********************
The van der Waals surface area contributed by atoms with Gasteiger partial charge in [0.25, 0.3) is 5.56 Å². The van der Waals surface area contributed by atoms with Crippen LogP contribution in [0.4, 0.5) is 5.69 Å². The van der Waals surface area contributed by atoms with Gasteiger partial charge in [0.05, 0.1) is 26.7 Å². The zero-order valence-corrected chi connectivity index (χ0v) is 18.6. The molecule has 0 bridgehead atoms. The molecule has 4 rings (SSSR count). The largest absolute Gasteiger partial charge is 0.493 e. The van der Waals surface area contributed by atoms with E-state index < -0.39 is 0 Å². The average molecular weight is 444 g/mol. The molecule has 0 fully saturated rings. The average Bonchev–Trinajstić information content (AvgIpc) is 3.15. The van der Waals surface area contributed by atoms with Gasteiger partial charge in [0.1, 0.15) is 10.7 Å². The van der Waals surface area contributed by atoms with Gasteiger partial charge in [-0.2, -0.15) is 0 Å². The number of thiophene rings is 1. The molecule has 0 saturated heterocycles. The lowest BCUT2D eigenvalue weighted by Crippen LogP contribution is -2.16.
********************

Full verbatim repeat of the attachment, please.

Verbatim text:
The van der Waals surface area contributed by atoms with Gasteiger partial charge in [0.25, 0.3) is 5.56 Å². The van der Waals surface area contributed by atoms with Crippen LogP contribution in [0.4, 0.5) is 5.69 Å². The van der Waals surface area contributed by atoms with Gasteiger partial charge in [0.05, 0.1) is 26.7 Å². The zero-order valence-corrected chi connectivity index (χ0v) is 18.6. The molecule has 0 bridgehead atoms. The molecule has 4 rings (SSSR count). The largest absolute Gasteiger partial charge is 0.493 e. The van der Waals surface area contributed by atoms with E-state index < -0.39 is 0 Å². The average molecular weight is 444 g/mol. The molecule has 0 fully saturated rings. The average Bonchev–Trinajstić information content (AvgIpc) is 3.15. The van der Waals surface area contributed by atoms with Gasteiger partial charge in [0.1, 0.15) is 10.7 Å². The van der Waals surface area contributed by atoms with Gasteiger partial charge in [-0.2, -0.15) is 0 Å². The number of thiophene rings is 1. The molecule has 0 saturated heterocycles. The lowest BCUT2D eigenvalue weighted by Crippen LogP contribution is -2.16.